Pics courtesy Car News China

I have a strange and confused respect for the Low Speed Electric Vehicle industry in China. The whole industry is like that one crazy-ass friend you had in high school who would do anything, and never gave a shit about the consequences or what anyone thought. Sure, they’re probably dead or in jail now, but they pretty much defined cool. When a company shamelessly rips off a car like the Volkswagen Up!, there’s some of that same wonderful DGAF at work.

The Low Speed Electric Vehicle (LSEV) market in China is sort of on the fringes of legality as it is. It’s not really considered part of the country’s automobile production, they’re illegal in some major cities like Shanghai, and yet there’s tons of them getting cranked out all the time.

Also, they are completely trapped in a severe fuck-draught, because they have absolutely no fucks available to donate when it comes to the concept of the legality or ethics of shamelessly copying other cars. The Weikerui V7 and the Jujie Liwei are brilliant examples of this.

Advertisement

Our friends over at CarNewsChina were at the 2017 Jinan EV show, and spotted these two clones. Incredibly, both these clones seem to share the exact same body, with just some minor differences in trim parts, lights, and badging.

That’s because there’s companies that just produce the bodies for these cars, and they can sell them to as many or few small EV producers as they feel like, allowing for one cloned design to thrive and spread, like cloned weeds.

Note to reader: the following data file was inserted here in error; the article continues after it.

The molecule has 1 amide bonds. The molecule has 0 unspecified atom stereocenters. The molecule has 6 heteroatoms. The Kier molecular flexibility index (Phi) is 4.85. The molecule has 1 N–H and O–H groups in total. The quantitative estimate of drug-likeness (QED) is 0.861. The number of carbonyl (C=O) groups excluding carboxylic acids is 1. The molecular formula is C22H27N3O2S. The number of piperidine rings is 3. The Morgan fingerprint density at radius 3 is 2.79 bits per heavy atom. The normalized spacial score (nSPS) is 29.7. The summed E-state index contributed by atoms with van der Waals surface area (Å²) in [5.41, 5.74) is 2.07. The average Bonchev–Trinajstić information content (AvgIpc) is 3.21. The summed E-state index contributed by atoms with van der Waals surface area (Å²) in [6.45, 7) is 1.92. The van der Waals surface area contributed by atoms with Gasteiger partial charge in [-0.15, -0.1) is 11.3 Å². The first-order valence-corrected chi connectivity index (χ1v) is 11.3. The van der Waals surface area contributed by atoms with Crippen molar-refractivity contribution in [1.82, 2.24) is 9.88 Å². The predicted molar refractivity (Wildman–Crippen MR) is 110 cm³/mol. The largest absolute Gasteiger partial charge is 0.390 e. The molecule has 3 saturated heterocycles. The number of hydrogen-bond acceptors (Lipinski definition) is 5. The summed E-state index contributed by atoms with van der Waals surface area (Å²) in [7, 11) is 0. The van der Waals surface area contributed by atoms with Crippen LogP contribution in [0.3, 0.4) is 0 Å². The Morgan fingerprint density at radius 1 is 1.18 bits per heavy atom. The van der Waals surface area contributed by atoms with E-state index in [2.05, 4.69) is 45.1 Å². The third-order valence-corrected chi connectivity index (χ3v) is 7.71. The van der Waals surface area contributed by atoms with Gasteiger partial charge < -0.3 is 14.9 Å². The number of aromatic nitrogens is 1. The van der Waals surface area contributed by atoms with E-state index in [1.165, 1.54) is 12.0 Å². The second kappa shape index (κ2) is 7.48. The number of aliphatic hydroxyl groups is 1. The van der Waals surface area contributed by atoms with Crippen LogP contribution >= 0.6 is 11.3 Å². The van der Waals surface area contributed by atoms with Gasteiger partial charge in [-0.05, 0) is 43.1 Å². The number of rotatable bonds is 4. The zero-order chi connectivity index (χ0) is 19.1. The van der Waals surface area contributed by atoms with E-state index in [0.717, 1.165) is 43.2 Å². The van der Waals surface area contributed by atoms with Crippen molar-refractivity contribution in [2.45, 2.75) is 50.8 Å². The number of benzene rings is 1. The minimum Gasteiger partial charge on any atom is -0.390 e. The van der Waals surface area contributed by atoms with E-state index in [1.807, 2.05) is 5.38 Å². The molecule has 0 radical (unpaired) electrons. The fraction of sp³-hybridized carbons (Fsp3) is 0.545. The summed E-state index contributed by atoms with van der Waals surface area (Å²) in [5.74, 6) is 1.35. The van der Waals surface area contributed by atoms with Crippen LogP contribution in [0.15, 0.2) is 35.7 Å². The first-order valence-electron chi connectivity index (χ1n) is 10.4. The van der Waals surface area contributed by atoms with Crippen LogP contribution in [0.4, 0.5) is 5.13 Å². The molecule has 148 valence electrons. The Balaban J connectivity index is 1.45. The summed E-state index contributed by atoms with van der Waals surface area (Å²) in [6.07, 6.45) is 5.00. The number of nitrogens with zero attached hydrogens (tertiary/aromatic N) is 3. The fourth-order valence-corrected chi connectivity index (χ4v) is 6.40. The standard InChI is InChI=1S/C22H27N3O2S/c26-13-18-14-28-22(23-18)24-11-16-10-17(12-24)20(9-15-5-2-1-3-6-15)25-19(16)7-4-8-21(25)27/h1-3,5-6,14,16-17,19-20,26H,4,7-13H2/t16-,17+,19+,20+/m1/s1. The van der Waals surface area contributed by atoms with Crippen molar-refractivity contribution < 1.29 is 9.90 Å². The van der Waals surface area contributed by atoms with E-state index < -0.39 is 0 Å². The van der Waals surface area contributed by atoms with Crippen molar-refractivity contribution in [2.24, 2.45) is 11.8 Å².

The first one, the Weikerui V7 is remarkably close to the VW Up! design, right down to the logo, which manages to look almost exactly like the VW logo obliquely or from a distance. The Jujie takes a few more liberties with the design, breaking the trademark Up! front bumper inset and moving the nose badge location, but other than that both of these cars are dead ringers for the Up.

Advertisement

Could you swap those light units or the doors or hatch for ones on a real Up? I wouldn’t be surprised if you could.

Of course, there’s big differences between these cars and even the electric VW e-Up! The LSEVs both use old-school lead-acid batteries and have motors in the 10 HP range. These cars take around 10 seconds to hit 30 MPH and have a claimed range of around 70 miles or so.

Pretty laughable, sure, but for general around-town use, these things certainly work, and they only cost around $2800-$3600 or so. CarNewsChina also mentions Weikerui says they have a full (as in not low-speed) EV version with bigger motor and better range, and even that one is only around $5000.

To compare, the real Volkswagen e-Up has an 82 HP motor and much better range, but is about $30,000.

Look, if all your driving is just in some crowded city in China, your friends are always 20 feet away or have really shitty vision, you should just save yourself $25 grand and get one of these little knockoffs.